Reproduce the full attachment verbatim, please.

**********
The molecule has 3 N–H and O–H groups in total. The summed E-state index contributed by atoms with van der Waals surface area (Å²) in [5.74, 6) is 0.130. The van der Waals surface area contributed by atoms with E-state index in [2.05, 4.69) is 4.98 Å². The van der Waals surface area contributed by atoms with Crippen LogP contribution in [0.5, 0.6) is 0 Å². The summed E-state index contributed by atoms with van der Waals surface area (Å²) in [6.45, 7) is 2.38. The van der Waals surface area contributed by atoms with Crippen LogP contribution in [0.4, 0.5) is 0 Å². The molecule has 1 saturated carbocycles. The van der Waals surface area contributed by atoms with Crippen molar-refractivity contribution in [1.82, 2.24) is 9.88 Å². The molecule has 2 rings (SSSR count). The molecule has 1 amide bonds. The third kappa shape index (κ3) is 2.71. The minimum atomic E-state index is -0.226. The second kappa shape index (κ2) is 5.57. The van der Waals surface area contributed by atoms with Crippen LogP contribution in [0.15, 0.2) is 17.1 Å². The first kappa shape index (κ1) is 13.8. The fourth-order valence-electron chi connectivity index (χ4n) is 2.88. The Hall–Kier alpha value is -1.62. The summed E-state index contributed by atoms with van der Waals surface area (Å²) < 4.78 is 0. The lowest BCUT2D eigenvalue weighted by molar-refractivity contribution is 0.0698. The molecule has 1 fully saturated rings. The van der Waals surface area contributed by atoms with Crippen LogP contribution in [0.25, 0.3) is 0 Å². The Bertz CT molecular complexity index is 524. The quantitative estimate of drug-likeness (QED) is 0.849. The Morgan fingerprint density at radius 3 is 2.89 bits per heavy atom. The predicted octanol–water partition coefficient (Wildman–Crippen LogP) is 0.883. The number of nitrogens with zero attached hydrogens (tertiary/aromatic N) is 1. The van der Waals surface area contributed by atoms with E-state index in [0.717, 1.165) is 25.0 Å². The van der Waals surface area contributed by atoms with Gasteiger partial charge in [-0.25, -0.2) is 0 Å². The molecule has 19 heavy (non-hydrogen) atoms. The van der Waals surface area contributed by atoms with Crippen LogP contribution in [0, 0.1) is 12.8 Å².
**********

The molecule has 3 N–H and O–H groups in total. The summed E-state index contributed by atoms with van der Waals surface area (Å²) in [5.74, 6) is 0.130. The van der Waals surface area contributed by atoms with E-state index in [2.05, 4.69) is 4.98 Å². The van der Waals surface area contributed by atoms with Crippen LogP contribution in [0.5, 0.6) is 0 Å². The summed E-state index contributed by atoms with van der Waals surface area (Å²) in [6.45, 7) is 2.38. The van der Waals surface area contributed by atoms with Crippen LogP contribution in [0.4, 0.5) is 0 Å². The molecule has 1 saturated carbocycles. The van der Waals surface area contributed by atoms with Crippen molar-refractivity contribution in [1.82, 2.24) is 9.88 Å². The molecule has 2 rings (SSSR count). The molecule has 1 amide bonds. The third kappa shape index (κ3) is 2.71. The minimum atomic E-state index is -0.226. The second kappa shape index (κ2) is 5.57. The van der Waals surface area contributed by atoms with Crippen LogP contribution in [0.15, 0.2) is 17.1 Å². The first kappa shape index (κ1) is 13.8. The fourth-order valence-electron chi connectivity index (χ4n) is 2.88. The Hall–Kier alpha value is -1.62. The summed E-state index contributed by atoms with van der Waals surface area (Å²) < 4.78 is 0. The lowest BCUT2D eigenvalue weighted by molar-refractivity contribution is 0.0698. The molecule has 1 fully saturated rings. The van der Waals surface area contributed by atoms with Crippen LogP contribution in [0.25, 0.3) is 0 Å². The Bertz CT molecular complexity index is 524. The quantitative estimate of drug-likeness (QED) is 0.849. The Morgan fingerprint density at radius 3 is 2.89 bits per heavy atom. The predicted octanol–water partition coefficient (Wildman–Crippen LogP) is 0.883. The number of nitrogens with zero attached hydrogens (tertiary/aromatic N) is 1. The van der Waals surface area contributed by atoms with E-state index in [0.717, 1.165) is 25.0 Å². The van der Waals surface area contributed by atoms with Gasteiger partial charge in [-0.25, -0.2) is 0 Å². The molecule has 19 heavy (non-hydrogen) atoms. The van der Waals surface area contributed by atoms with Crippen LogP contribution in [0, 0.1) is 12.8 Å².